Author: Dave Ferguson

February 14, 2019 Dave Ferguson

Job shops, including MTO, ETO, and the different variations, deal with RFQs on a daily basis. An RFQ is a Request for Quote. There are various terms that describe a similar process; for instance, an RFP or Request For Proposal.  

RFQs have a dual meaning based on the hat you wear. If you are a customer that requires widgets to be made by a supplier, then you submit an RFQ to that supplier. Sometimes, an RFQ is submitted to suppliers based on the needs of the RFQ from a customer. The supplier then responds to the RFQ. The result of an RFQ should be giving accurate pricing back to the customer in a timely fashion. This is critical in being awarded that job. Quoting and estimating is where the pricing will be calculated accurately and efficiently.

One great tool that an ERP system offers is the ability to track RFQs throughout the process. RFQs start off in draft mode and are assigned to an estimator. As the estimator begins to work on the RFQ and come up with detailed costs and pricing, the status changes to “in-process”. This gives management the ability to see all RFQs that are in-process, which gives an accurate view of the work load. Once the RFQ is complete, an approval process can begin by moving it to a “pre-approval” and, finally, “approved” status. Lastly, the RFQ can be submitted to the customer with confidence that the quote was accurately made with the all proper approvals in place.  An advantage of tracking RFQs through their workflow is to have traceability, the analytics of time spent, number of RFQs that received a response, and capture rates. An ERP system should be able to efficiently track this workflow and create graphical, real-time management dashboards with minimal effort. Once the RFQs have been responded to, the waiting begins. When you are awarded the RFQ, it flows through the manufacturing process based on the up-front effort to track the RFQ. ERP systems should automatically calculate the capture rates of RFQs in order to record proper analytics for both the estimators and customers.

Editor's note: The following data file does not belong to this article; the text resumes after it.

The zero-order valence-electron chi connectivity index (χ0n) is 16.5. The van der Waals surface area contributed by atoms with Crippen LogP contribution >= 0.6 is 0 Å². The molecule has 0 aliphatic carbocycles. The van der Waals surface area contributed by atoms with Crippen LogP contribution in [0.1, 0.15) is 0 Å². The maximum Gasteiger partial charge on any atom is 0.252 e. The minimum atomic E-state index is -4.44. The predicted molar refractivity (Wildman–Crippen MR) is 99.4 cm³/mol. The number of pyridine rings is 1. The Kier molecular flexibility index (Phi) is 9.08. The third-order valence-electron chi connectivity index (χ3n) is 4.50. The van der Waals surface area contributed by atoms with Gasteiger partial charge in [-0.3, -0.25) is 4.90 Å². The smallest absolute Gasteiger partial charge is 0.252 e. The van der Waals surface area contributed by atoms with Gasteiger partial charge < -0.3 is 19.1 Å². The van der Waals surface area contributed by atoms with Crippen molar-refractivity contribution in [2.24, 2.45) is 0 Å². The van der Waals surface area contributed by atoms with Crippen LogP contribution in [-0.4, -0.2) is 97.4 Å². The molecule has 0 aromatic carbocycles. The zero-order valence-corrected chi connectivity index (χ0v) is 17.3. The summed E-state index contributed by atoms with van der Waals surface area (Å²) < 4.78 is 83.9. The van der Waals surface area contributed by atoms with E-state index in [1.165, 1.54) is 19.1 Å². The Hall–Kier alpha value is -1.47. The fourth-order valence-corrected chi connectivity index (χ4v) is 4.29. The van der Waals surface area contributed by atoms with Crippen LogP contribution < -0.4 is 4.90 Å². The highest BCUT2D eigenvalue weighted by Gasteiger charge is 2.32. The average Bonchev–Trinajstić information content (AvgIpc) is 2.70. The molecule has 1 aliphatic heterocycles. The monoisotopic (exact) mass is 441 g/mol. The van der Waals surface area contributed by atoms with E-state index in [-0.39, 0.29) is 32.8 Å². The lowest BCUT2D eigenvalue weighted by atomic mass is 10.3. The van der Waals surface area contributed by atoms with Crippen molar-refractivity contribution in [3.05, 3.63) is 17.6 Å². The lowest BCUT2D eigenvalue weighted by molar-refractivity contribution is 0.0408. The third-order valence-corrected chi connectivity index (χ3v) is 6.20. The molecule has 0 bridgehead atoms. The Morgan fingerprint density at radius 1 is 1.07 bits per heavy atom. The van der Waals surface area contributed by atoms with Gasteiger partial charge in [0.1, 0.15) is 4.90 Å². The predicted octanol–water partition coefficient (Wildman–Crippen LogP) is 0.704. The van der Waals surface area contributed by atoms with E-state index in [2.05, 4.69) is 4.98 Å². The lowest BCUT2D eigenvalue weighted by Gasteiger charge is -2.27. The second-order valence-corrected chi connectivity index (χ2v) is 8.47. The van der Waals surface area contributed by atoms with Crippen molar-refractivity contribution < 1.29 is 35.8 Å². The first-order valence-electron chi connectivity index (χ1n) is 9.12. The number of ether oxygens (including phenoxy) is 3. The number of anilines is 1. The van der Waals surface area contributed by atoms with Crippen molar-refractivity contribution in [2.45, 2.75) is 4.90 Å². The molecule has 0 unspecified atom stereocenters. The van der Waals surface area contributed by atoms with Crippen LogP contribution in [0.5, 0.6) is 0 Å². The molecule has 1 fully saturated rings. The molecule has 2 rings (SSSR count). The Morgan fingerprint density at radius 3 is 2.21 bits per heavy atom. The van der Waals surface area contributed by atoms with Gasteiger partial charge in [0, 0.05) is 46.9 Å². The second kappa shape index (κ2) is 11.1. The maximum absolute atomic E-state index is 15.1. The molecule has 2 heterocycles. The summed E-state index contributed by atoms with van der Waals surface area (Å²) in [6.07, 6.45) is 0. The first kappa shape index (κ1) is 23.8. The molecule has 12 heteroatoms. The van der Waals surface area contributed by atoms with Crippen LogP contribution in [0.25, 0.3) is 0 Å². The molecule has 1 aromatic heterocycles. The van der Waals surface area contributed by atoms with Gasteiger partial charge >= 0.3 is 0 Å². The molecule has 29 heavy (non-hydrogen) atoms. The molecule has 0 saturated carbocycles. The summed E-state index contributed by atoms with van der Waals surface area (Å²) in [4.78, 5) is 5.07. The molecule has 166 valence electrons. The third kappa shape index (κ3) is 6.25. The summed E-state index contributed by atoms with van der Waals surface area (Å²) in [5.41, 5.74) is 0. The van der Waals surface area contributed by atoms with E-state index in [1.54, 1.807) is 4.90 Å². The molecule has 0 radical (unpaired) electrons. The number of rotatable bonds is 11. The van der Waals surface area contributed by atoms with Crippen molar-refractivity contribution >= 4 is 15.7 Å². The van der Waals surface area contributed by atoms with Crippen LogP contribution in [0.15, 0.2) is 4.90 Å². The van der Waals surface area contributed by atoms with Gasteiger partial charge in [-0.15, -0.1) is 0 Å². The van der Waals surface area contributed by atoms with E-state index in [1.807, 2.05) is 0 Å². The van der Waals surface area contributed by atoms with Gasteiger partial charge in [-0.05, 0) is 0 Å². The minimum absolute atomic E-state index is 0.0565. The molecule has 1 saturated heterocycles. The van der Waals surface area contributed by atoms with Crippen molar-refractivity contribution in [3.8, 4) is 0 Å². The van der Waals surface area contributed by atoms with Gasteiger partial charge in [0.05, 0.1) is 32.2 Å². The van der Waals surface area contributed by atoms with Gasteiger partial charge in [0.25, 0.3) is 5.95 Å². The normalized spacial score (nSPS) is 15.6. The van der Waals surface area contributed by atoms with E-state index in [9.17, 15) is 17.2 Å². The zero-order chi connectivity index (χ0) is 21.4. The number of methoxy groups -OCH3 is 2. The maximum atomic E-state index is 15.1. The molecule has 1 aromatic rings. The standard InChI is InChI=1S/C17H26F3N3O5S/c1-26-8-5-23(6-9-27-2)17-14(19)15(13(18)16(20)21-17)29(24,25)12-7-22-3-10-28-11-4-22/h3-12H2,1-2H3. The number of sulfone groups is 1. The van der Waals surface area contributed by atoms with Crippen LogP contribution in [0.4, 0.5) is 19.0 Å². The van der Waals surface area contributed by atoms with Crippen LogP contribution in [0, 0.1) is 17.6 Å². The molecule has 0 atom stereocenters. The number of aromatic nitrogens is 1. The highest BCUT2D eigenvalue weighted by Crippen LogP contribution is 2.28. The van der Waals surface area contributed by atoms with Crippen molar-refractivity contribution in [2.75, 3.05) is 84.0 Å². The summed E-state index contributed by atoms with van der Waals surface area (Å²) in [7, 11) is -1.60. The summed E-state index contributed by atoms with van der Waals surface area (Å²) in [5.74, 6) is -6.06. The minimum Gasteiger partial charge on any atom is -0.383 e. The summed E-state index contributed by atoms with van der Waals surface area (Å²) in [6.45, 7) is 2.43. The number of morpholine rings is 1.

MIE Solutions Inc. provides an all-inclusive RFQ to Quote to Order workflow that is efficient and easy to use.

December 10, 2018 Dave Ferguson

As technology has improved over the years, paint lines have become more commonplace throughout job shops. The ability to estimate how much a part costs is now more complicated due to the batch process and automation of paint lines. This entry will show you a sample formula for estimating “time per part”.

Variables

FeetPerMinute

VerticalParts

PartWidth

PlugsPerPart

MaskingTimePerPart

These variables including your hourly rate running your paint line is a pretty basic formula.  Depending on how the parts are hung, you can get more parts done on the hanger then a single part.  The PlugsPerPart and MaskingTimePerPart are for individual parts and would not be multiplied but the vertical parts.  The feet per minute can actually be broken down into a formula by itself.   The feet per minute is based on cure time, thickness of the powder coat and other factors.  The most difficult part is actually how you determine your shop rate for the paint line.

 

 

 

December 4, 2018 Dave Ferguson

What is a paint line?

Paint lines comprise equipment that cleans, dips, sprays paint, and ovens to dry the parts. Paint lines are very capital-intensive and often take up hundreds to thousands of square feet of space. They can be both wet paint or powder coat systems.

 

 

Why do we need a formula for paint line estimating?

Paint lines are very costly and, therefore, you want to be able to make your money back from this large capital investment. Not only do you want to earn your money back but you want your pricing to be competitive in the market. Many job shops seem to now have their own paint lines instead of sending their manufactured parts to a painter. Suppliers who have done their own painting for years have developed formulas or techniques, which they use to estimate jobs. For accurate costing, job shops must now have formulas for the jobs requiring paint lines; this is especially important if a shop wants to be both profitable and competitive in the market.